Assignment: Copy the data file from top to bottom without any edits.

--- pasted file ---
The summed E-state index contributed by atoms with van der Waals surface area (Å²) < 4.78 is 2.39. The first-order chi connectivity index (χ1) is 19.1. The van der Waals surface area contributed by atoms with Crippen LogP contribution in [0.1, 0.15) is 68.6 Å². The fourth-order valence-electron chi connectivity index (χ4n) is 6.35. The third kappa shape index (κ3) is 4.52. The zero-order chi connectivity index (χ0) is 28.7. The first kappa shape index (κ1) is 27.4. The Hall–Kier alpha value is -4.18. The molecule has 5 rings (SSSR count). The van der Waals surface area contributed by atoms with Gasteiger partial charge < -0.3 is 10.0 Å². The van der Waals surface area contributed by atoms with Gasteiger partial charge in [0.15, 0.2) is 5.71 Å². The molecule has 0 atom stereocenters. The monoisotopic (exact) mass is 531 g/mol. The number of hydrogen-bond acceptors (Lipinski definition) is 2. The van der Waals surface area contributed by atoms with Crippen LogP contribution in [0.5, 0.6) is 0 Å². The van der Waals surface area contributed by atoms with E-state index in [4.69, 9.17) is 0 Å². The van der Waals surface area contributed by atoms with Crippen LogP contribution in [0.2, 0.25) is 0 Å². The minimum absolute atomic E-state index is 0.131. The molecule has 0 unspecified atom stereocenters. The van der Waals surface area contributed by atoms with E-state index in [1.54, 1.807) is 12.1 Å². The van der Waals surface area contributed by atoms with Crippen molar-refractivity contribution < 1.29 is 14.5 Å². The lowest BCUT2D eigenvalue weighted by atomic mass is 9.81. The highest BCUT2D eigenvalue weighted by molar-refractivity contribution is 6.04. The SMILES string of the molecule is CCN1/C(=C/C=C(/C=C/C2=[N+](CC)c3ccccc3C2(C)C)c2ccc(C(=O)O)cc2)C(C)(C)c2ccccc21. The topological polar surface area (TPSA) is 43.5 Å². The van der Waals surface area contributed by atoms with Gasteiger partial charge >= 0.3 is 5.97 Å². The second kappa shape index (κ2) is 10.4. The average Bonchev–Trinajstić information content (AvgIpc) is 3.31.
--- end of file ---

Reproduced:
The summed E-state index contributed by atoms with van der Waals surface area (Å²) < 4.78 is 2.39. The first-order chi connectivity index (χ1) is 19.1. The van der Waals surface area contributed by atoms with Crippen LogP contribution in [0.1, 0.15) is 68.6 Å². The fourth-order valence-electron chi connectivity index (χ4n) is 6.35. The third kappa shape index (κ3) is 4.52. The zero-order chi connectivity index (χ0) is 28.7. The first kappa shape index (κ1) is 27.4. The Hall–Kier alpha value is -4.18. The molecule has 5 rings (SSSR count). The van der Waals surface area contributed by atoms with Gasteiger partial charge < -0.3 is 10.0 Å². The van der Waals surface area contributed by atoms with Gasteiger partial charge in [0.15, 0.2) is 5.71 Å². The molecule has 0 atom stereocenters. The monoisotopic (exact) mass is 531 g/mol. The number of hydrogen-bond acceptors (Lipinski definition) is 2. The van der Waals surface area contributed by atoms with Crippen LogP contribution in [0.5, 0.6) is 0 Å². The van der Waals surface area contributed by atoms with E-state index in [4.69, 9.17) is 0 Å². The van der Waals surface area contributed by atoms with Crippen LogP contribution in [0.2, 0.25) is 0 Å². The minimum absolute atomic E-state index is 0.131. The molecule has 0 unspecified atom stereocenters. The van der Waals surface area contributed by atoms with E-state index in [1.54, 1.807) is 12.1 Å². The van der Waals surface area contributed by atoms with Crippen molar-refractivity contribution < 1.29 is 14.5 Å². The lowest BCUT2D eigenvalue weighted by atomic mass is 9.81. The highest BCUT2D eigenvalue weighted by molar-refractivity contribution is 6.04. The SMILES string of the molecule is CCN1/C(=C/C=C(/C=C/C2=[N+](CC)c3ccccc3C2(C)C)c2ccc(C(=O)O)cc2)C(C)(C)c2ccccc21. The topological polar surface area (TPSA) is 43.5 Å². The van der Waals surface area contributed by atoms with Gasteiger partial charge >= 0.3 is 5.97 Å². The second kappa shape index (κ2) is 10.4. The average Bonchev–Trinajstić information content (AvgIpc) is 3.31.